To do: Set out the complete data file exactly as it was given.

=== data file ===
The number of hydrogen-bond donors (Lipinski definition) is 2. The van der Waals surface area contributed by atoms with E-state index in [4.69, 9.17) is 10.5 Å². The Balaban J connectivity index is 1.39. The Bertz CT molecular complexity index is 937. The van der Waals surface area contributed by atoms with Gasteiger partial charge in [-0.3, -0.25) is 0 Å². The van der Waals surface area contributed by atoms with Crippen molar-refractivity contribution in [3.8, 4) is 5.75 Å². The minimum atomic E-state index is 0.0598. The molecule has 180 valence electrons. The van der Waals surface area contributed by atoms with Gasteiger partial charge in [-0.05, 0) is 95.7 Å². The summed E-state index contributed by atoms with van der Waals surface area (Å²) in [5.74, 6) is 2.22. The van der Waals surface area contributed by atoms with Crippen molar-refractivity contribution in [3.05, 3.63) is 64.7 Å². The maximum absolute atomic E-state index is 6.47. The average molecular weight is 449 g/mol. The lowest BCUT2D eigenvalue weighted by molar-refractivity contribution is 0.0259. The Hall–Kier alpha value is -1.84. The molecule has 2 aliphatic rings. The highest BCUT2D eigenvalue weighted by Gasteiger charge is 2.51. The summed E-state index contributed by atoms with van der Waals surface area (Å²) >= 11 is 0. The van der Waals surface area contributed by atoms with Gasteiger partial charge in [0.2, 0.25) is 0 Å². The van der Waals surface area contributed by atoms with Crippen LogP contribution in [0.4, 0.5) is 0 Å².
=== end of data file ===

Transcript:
The number of hydrogen-bond donors (Lipinski definition) is 2. The van der Waals surface area contributed by atoms with E-state index in [4.69, 9.17) is 10.5 Å². The Balaban J connectivity index is 1.39. The Bertz CT molecular complexity index is 937. The van der Waals surface area contributed by atoms with Gasteiger partial charge in [-0.3, -0.25) is 0 Å². The van der Waals surface area contributed by atoms with Crippen molar-refractivity contribution in [3.8, 4) is 5.75 Å². The minimum atomic E-state index is 0.0598. The molecule has 180 valence electrons. The van der Waals surface area contributed by atoms with Gasteiger partial charge in [-0.05, 0) is 95.7 Å². The summed E-state index contributed by atoms with van der Waals surface area (Å²) in [5.74, 6) is 2.22. The van der Waals surface area contributed by atoms with Crippen molar-refractivity contribution in [3.05, 3.63) is 64.7 Å². The maximum absolute atomic E-state index is 6.47. The average molecular weight is 449 g/mol. The lowest BCUT2D eigenvalue weighted by molar-refractivity contribution is 0.0259. The Hall–Kier alpha value is -1.84. The molecule has 2 aliphatic rings. The highest BCUT2D eigenvalue weighted by Gasteiger charge is 2.51. The summed E-state index contributed by atoms with van der Waals surface area (Å²) >= 11 is 0. The van der Waals surface area contributed by atoms with Gasteiger partial charge in [0.2, 0.25) is 0 Å². The van der Waals surface area contributed by atoms with Crippen LogP contribution in [0.4, 0.5) is 0 Å².